"The point is that everything is in the texts. Both good and bad. We have absolutely no choice but to read them embodied in our own selves, with compassion, generosity, critical judgement and condemnation. That is wisdom, the realisation that wisdom cannot ultimately be lent, borrowed, given, taken from others. The wisdom of others is the greatest blessing we have in the world, that it can act as partial guide to our own singular pursuit. But ultimately it is singular: we must strive for it alone, we can only search for it alone, and then we cannot hope that it will be there ever to be found. It is simply the striving and searching, without hope of its gain, that is our life's pursuit, and one of solitude. Your father's striving for wisdom will bring great guidance, but his striving for wisdom and yours must be, by the very nature of our singularity as human beings, forever separate and different."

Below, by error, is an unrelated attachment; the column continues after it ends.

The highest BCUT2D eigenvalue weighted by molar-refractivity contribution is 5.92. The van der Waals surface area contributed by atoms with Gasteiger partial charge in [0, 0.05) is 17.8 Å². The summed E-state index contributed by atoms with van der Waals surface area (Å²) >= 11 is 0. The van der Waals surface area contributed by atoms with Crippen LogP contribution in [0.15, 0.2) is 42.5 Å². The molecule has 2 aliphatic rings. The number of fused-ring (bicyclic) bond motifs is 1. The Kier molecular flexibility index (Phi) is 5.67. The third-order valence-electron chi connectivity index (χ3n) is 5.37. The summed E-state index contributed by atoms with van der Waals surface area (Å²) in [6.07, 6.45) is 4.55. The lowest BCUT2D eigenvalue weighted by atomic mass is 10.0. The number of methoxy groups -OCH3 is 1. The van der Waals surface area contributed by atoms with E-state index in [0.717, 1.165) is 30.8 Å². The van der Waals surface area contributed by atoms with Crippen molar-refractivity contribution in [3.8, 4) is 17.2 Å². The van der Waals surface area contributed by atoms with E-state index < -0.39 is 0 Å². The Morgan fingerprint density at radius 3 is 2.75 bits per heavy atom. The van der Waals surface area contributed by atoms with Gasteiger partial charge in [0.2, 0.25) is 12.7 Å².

"How we eke out our lives in solitude and uncertainty, stumbling with reading between the lines, for all things, all names, are shorthand for what we cannot know. Your father's words are shorthand for the unknowable world inside of him. As are dreams, whereupon one might then see that all our shorthands are in the end only read well by ourselves, not by others – and even for ourselves, who knows what they mean? Consulting Freud in order to interpret our own dreams may be interesting for historical and cultural reasons, but it is nothing beyond someone else's suppositions over yours, Amitabh. One makes one's own meanings: when you consider your dreams, only then do they mean."

 

Simply wonderful and written with such depth and truth .. I loved the 'singularity pursuit', for in the end of it all we are but singular. I also liked the concept of the 'shorthand' .. it was such a novel way of portraying that which we may never ever know or feel or observe. There is a meeting point in the singular and the shorthand .. but put out with novelty of expression ..

I leave you to dwell on all this, with love ..

Good night …

Amitabh Bachchan